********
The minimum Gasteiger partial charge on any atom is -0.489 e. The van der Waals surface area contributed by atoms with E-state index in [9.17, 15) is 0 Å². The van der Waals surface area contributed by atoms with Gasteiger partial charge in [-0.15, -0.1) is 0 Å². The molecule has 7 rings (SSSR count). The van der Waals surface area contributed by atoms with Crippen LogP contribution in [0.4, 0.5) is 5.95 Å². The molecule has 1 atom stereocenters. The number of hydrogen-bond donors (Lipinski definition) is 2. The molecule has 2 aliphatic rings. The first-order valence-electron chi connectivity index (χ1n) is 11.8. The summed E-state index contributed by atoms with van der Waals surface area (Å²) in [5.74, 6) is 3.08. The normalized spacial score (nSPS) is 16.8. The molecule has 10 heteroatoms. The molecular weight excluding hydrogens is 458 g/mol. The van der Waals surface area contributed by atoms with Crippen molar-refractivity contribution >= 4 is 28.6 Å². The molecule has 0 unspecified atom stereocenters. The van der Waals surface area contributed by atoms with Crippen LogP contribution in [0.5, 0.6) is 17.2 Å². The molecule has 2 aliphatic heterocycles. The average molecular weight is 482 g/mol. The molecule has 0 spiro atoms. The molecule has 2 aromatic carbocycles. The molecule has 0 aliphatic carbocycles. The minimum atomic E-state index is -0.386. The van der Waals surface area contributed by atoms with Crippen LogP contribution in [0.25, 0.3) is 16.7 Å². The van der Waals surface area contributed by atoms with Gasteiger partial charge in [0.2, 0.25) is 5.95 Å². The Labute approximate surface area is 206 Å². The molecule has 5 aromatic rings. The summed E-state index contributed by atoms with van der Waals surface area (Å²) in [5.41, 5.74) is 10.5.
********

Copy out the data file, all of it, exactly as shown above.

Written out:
The minimum Gasteiger partial charge on any atom is -0.489 e. The van der Waals surface area contributed by atoms with E-state index in [9.17, 15) is 0 Å². The van der Waals surface area contributed by atoms with Gasteiger partial charge in [-0.15, -0.1) is 0 Å². The molecule has 7 rings (SSSR count). The van der Waals surface area contributed by atoms with Crippen LogP contribution in [0.4, 0.5) is 5.95 Å². The molecule has 1 atom stereocenters. The number of hydrogen-bond donors (Lipinski definition) is 2. The molecule has 2 aliphatic rings. The first-order valence-electron chi connectivity index (χ1n) is 11.8. The summed E-state index contributed by atoms with van der Waals surface area (Å²) in [5.74, 6) is 3.08. The normalized spacial score (nSPS) is 16.8. The molecule has 10 heteroatoms. The molecular weight excluding hydrogens is 458 g/mol. The van der Waals surface area contributed by atoms with Crippen molar-refractivity contribution >= 4 is 28.6 Å². The molecule has 0 unspecified atom stereocenters. The van der Waals surface area contributed by atoms with Crippen LogP contribution in [0.5, 0.6) is 17.2 Å². The molecule has 2 aliphatic heterocycles. The average molecular weight is 482 g/mol. The molecule has 0 spiro atoms. The molecule has 2 aromatic carbocycles. The molecule has 0 aliphatic carbocycles. The minimum atomic E-state index is -0.386. The van der Waals surface area contributed by atoms with Crippen LogP contribution in [0.25, 0.3) is 16.7 Å². The van der Waals surface area contributed by atoms with Gasteiger partial charge in [0.2, 0.25) is 5.95 Å². The Labute approximate surface area is 206 Å². The molecule has 5 aromatic rings. The summed E-state index contributed by atoms with van der Waals surface area (Å²) in [5.41, 5.74) is 10.5.